This shift to a two-track system was intended to be constructive: It limited the damage that a filibuster could cause for the rest of the legislative agenda. But it had an unintended consequence — it became easy to filibuster, since the tiring work of talking a bill to death was no longer needed. Instead, all a minority had to do was say they were blocking a bill; that would essentially be enough to stop the bill in its tracks.

Largely as a result, the use of the filibuster has grown significantly since then, expanding to matters that were once undertaken routinely.

"Nowadays, virtually all important legislation is assumed to be under an implicit filibuster," said Josh Ryan, a Utah State University political scientist.

Manchin’s idea of reinstituting the talking filibuster would attempt to counterbalance the incentives that currently encourage aggressive use of the filibuster, by assessing more "pain" on a minority that seeks to filibuster.

How would the talking filibuster work?

Under a talking filibuster, "filibustering senators must stay on the floor and continue to speak or a vote can be called," said Steven Smith, a political scientist at Washington University in St. Louis. What advocates of the talking filibuster want is to "wear down filibustering senators," which would make filibusters less common, and possibly easier for the majority to overcome, Smith said.

The idea, Binder said, "is to recreate the ‘wars of attrition’ that often characterized filibusters in the Senate many decades ago. If you want your side to prevail, you need to be the last team standing, having worn down the other side so that they fold and give up the floor."

That may happen — but the change would also entail other consequences, some of them difficult for the majority to swallow.

First, the Senate would effectively be giving up the current two-track system, meaning that a filibuster would now block every other bit of floor business that the Senate majority wants to take up.

Second, the talking filibuster would also impose hassles on the majority, not just the minority. 

During a talking filibuster, members of the majority would be forced to stay close to the floor, even at odd hours of the night, because if the majority’s numbers were to drop low enough, the minority could request a quorum call to determine whether there are enough senators present to continue with the chamber’s business. If no quorum is mustered, the minority doesn’t have to keep talking, and they can catch up on their rest.

With today’s 50-member Democratic majority, "if one Democratic senator had to leave for any reason, the Republicans could call for a quorum, disappear, and Senate business would conclude for the day," Ryan said.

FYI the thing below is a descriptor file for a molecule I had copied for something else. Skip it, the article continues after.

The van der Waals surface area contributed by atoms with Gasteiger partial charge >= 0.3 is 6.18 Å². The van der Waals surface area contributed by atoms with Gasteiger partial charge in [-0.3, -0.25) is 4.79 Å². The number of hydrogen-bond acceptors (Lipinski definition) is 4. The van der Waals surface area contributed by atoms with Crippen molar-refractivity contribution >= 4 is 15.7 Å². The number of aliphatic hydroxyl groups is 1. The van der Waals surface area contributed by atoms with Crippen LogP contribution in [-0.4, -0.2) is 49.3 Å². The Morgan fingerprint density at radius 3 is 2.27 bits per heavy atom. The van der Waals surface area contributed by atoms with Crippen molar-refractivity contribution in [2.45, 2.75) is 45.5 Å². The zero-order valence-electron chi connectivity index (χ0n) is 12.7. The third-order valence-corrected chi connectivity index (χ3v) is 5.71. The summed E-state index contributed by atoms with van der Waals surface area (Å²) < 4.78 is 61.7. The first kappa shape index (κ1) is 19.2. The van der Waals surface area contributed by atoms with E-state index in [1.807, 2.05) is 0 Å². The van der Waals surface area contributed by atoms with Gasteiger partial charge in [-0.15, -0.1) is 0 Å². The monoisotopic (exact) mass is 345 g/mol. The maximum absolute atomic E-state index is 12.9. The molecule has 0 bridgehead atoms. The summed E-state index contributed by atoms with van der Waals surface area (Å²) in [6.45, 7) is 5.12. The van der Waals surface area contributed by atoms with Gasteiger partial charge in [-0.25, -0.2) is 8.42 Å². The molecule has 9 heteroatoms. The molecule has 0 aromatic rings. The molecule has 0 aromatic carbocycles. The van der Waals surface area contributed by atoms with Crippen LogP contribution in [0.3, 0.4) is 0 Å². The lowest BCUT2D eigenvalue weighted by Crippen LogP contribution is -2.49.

In this situation, Democrats would potentially need to stand by for days at a time. "Is the entire majority party going to stay near the chamber for weeks? It seems unlikely," Ryan said.

The last time a talking filibuster was tried in a serious way, Smith said, was in 1987, during consideration of a campaign-finance bill.

"A tag team of opponents successfully held the floor during the period," Smith said. "Seven cloture votes failed during the period. In the meantime, Senate Majority Leader Robert Byrd, D-W.Va., had to maintain a quorum. He struggled to do this until his side realized that they had to move to other legislation."

Ultimately, concerns such as these will weigh heavily on any decision to impose a talking filibuster, said Gregory Koger, a University of Miami political scientist.

He said his response to arguments for the talking filibuster is, "OK, that could work, but only if the majority adopts a set of procedural changes that make it harder to filibuster than it is to wait out a filibuster."

CLARIFICATION, March 10, 2021: The article has been updated to reflect that the 1975 change shifted the calculation for cloture from senators present and voting to total number of senators serving in the chamber.

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Our Sources

NBC News, "Meet the Press" transcript, March 7, 2021

PolitiFact, "The history of the filibuster as 'Jim Crow relic,'" Aug. 4, 2020

PolitiFact, "6 questions answered about ‘the nuclear option,’ the filibuster, and Supreme Court nominations," Feb. 3, 2017

Washington Post, "Calls to end the filibuster have bigger problems than Joe Manchin," March 8, 2021

Email interview with Gregory Koger, University of Miami political scientist, March 8, 2021

Email interview with Sarah Binder, political scientist at George Washington University and the Brookings Institution, March 9, 2021

Email interview with Steven Smith, political scientist at Washington University in St. Louis, March 9, 2021

Email interview with Josh Ryan, Utah State University political scientist, March 9, 2021